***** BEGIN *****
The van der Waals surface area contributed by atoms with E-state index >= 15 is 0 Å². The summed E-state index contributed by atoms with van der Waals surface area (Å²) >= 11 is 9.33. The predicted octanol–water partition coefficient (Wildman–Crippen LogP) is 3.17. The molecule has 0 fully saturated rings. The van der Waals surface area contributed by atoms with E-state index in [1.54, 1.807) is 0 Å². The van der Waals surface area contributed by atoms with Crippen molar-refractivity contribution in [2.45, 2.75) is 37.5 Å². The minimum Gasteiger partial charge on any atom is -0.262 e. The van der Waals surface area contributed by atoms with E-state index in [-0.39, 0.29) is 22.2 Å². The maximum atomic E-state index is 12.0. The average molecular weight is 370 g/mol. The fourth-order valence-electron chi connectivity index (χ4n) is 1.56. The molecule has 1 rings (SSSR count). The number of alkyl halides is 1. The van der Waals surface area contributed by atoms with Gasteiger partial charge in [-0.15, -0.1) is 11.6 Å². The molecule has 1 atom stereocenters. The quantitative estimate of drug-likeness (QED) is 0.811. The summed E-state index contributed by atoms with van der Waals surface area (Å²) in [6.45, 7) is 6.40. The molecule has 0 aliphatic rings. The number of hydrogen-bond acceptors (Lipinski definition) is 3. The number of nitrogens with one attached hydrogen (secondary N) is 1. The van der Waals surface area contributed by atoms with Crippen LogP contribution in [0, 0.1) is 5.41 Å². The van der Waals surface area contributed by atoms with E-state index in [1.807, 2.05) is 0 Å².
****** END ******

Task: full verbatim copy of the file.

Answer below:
The van der Waals surface area contributed by atoms with E-state index >= 15 is 0 Å². The summed E-state index contributed by atoms with van der Waals surface area (Å²) >= 11 is 9.33. The predicted octanol–water partition coefficient (Wildman–Crippen LogP) is 3.17. The molecule has 0 fully saturated rings. The van der Waals surface area contributed by atoms with E-state index in [1.54, 1.807) is 0 Å². The van der Waals surface area contributed by atoms with Crippen molar-refractivity contribution in [2.45, 2.75) is 37.5 Å². The minimum Gasteiger partial charge on any atom is -0.262 e. The van der Waals surface area contributed by atoms with E-state index in [-0.39, 0.29) is 22.2 Å². The maximum atomic E-state index is 12.0. The average molecular weight is 370 g/mol. The fourth-order valence-electron chi connectivity index (χ4n) is 1.56. The molecule has 1 rings (SSSR count). The number of alkyl halides is 1. The van der Waals surface area contributed by atoms with Gasteiger partial charge in [-0.15, -0.1) is 11.6 Å². The molecule has 1 atom stereocenters. The quantitative estimate of drug-likeness (QED) is 0.811. The summed E-state index contributed by atoms with van der Waals surface area (Å²) in [6.45, 7) is 6.40. The molecule has 0 aliphatic rings. The number of hydrogen-bond acceptors (Lipinski definition) is 3. The number of nitrogens with one attached hydrogen (secondary N) is 1. The van der Waals surface area contributed by atoms with Crippen LogP contribution in [0, 0.1) is 5.41 Å². The van der Waals surface area contributed by atoms with E-state index in [1.807, 2.05) is 0 Å².